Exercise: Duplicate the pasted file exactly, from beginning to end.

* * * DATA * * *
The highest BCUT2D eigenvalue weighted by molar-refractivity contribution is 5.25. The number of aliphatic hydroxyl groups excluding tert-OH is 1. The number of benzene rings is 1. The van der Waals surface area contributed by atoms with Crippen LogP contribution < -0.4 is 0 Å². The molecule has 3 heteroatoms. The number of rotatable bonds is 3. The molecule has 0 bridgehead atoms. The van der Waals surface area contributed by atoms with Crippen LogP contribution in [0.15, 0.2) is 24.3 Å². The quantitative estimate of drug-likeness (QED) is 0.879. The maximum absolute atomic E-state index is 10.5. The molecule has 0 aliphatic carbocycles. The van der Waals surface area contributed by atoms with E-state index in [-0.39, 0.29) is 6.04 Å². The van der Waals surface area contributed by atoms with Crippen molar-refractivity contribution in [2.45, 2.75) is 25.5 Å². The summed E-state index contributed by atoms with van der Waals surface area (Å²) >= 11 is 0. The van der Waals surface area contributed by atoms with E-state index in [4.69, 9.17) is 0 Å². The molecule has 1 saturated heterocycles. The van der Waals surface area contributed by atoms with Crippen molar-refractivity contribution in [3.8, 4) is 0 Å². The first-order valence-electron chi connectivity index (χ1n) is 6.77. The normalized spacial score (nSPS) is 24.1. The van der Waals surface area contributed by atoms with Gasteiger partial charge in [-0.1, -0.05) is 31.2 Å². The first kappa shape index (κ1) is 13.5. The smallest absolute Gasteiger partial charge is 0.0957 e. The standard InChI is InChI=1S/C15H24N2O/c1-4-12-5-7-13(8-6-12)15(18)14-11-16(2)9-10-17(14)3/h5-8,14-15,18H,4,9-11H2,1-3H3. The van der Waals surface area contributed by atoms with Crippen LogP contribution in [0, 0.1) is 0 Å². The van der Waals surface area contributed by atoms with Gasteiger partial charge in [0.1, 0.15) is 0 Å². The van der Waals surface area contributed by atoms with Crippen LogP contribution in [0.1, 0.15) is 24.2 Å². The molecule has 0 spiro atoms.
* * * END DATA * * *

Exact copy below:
The highest BCUT2D eigenvalue weighted by molar-refractivity contribution is 5.25. The number of aliphatic hydroxyl groups excluding tert-OH is 1. The number of benzene rings is 1. The van der Waals surface area contributed by atoms with Crippen LogP contribution < -0.4 is 0 Å². The molecule has 3 heteroatoms. The number of rotatable bonds is 3. The molecule has 0 bridgehead atoms. The van der Waals surface area contributed by atoms with Crippen LogP contribution in [0.15, 0.2) is 24.3 Å². The quantitative estimate of drug-likeness (QED) is 0.879. The maximum absolute atomic E-state index is 10.5. The molecule has 0 aliphatic carbocycles. The van der Waals surface area contributed by atoms with E-state index in [-0.39, 0.29) is 6.04 Å². The van der Waals surface area contributed by atoms with Crippen molar-refractivity contribution in [2.45, 2.75) is 25.5 Å². The summed E-state index contributed by atoms with van der Waals surface area (Å²) >= 11 is 0. The van der Waals surface area contributed by atoms with E-state index in [4.69, 9.17) is 0 Å². The molecule has 1 saturated heterocycles. The van der Waals surface area contributed by atoms with Crippen molar-refractivity contribution in [3.8, 4) is 0 Å². The first-order valence-electron chi connectivity index (χ1n) is 6.77. The normalized spacial score (nSPS) is 24.1. The van der Waals surface area contributed by atoms with Gasteiger partial charge in [-0.1, -0.05) is 31.2 Å². The first kappa shape index (κ1) is 13.5. The smallest absolute Gasteiger partial charge is 0.0957 e. The standard InChI is InChI=1S/C15H24N2O/c1-4-12-5-7-13(8-6-12)15(18)14-11-16(2)9-10-17(14)3/h5-8,14-15,18H,4,9-11H2,1-3H3. The van der Waals surface area contributed by atoms with Crippen LogP contribution in [0, 0.1) is 0 Å². The van der Waals surface area contributed by atoms with Gasteiger partial charge in [0.1, 0.15) is 0 Å². The van der Waals surface area contributed by atoms with Crippen LogP contribution in [0.1, 0.15) is 24.2 Å². The molecule has 0 spiro atoms.